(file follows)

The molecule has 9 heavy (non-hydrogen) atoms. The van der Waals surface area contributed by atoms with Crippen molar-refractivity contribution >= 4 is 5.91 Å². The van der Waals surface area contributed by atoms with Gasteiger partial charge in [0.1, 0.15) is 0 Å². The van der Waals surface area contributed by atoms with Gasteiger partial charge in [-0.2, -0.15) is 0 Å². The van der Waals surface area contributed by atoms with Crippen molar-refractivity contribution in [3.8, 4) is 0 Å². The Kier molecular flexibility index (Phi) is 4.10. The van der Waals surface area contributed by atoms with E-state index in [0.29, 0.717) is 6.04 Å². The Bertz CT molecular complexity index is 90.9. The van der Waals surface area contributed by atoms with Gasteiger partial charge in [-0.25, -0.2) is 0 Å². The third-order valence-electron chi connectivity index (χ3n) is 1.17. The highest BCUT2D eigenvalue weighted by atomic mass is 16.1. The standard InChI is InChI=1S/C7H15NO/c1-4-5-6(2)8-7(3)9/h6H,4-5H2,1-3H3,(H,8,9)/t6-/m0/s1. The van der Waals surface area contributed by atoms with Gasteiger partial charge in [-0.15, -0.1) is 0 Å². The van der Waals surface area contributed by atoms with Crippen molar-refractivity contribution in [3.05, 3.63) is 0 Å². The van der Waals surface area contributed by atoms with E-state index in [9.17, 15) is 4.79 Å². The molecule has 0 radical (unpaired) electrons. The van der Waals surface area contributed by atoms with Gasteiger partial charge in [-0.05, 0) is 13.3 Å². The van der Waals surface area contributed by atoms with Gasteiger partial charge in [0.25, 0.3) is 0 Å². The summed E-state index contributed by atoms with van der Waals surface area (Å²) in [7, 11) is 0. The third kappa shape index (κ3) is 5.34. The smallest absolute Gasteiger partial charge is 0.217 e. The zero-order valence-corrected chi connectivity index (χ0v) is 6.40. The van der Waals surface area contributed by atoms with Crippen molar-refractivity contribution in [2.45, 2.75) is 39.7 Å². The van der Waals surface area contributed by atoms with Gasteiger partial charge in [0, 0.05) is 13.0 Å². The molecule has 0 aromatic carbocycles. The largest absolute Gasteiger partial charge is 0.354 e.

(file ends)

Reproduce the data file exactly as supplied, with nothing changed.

The molecule has 9 heavy (non-hydrogen) atoms. The van der Waals surface area contributed by atoms with Crippen molar-refractivity contribution >= 4 is 5.91 Å². The van der Waals surface area contributed by atoms with Gasteiger partial charge in [0.1, 0.15) is 0 Å². The van der Waals surface area contributed by atoms with Gasteiger partial charge in [-0.2, -0.15) is 0 Å². The van der Waals surface area contributed by atoms with Crippen molar-refractivity contribution in [3.8, 4) is 0 Å². The Kier molecular flexibility index (Phi) is 4.10. The van der Waals surface area contributed by atoms with E-state index in [0.29, 0.717) is 6.04 Å². The Bertz CT molecular complexity index is 90.9. The van der Waals surface area contributed by atoms with Gasteiger partial charge in [-0.25, -0.2) is 0 Å². The third-order valence-electron chi connectivity index (χ3n) is 1.17. The highest BCUT2D eigenvalue weighted by atomic mass is 16.1. The standard InChI is InChI=1S/C7H15NO/c1-4-5-6(2)8-7(3)9/h6H,4-5H2,1-3H3,(H,8,9)/t6-/m0/s1. The van der Waals surface area contributed by atoms with Gasteiger partial charge in [-0.15, -0.1) is 0 Å². The van der Waals surface area contributed by atoms with Crippen molar-refractivity contribution in [3.05, 3.63) is 0 Å². The van der Waals surface area contributed by atoms with E-state index in [9.17, 15) is 4.79 Å². The molecule has 0 radical (unpaired) electrons. The van der Waals surface area contributed by atoms with Gasteiger partial charge in [-0.05, 0) is 13.3 Å². The van der Waals surface area contributed by atoms with Gasteiger partial charge in [0.25, 0.3) is 0 Å². The summed E-state index contributed by atoms with van der Waals surface area (Å²) in [7, 11) is 0. The third kappa shape index (κ3) is 5.34. The smallest absolute Gasteiger partial charge is 0.217 e. The zero-order valence-corrected chi connectivity index (χ0v) is 6.40. The van der Waals surface area contributed by atoms with Crippen molar-refractivity contribution in [2.45, 2.75) is 39.7 Å². The van der Waals surface area contributed by atoms with Gasteiger partial charge in [0, 0.05) is 13.0 Å². The molecule has 0 aromatic carbocycles. The largest absolute Gasteiger partial charge is 0.354 e.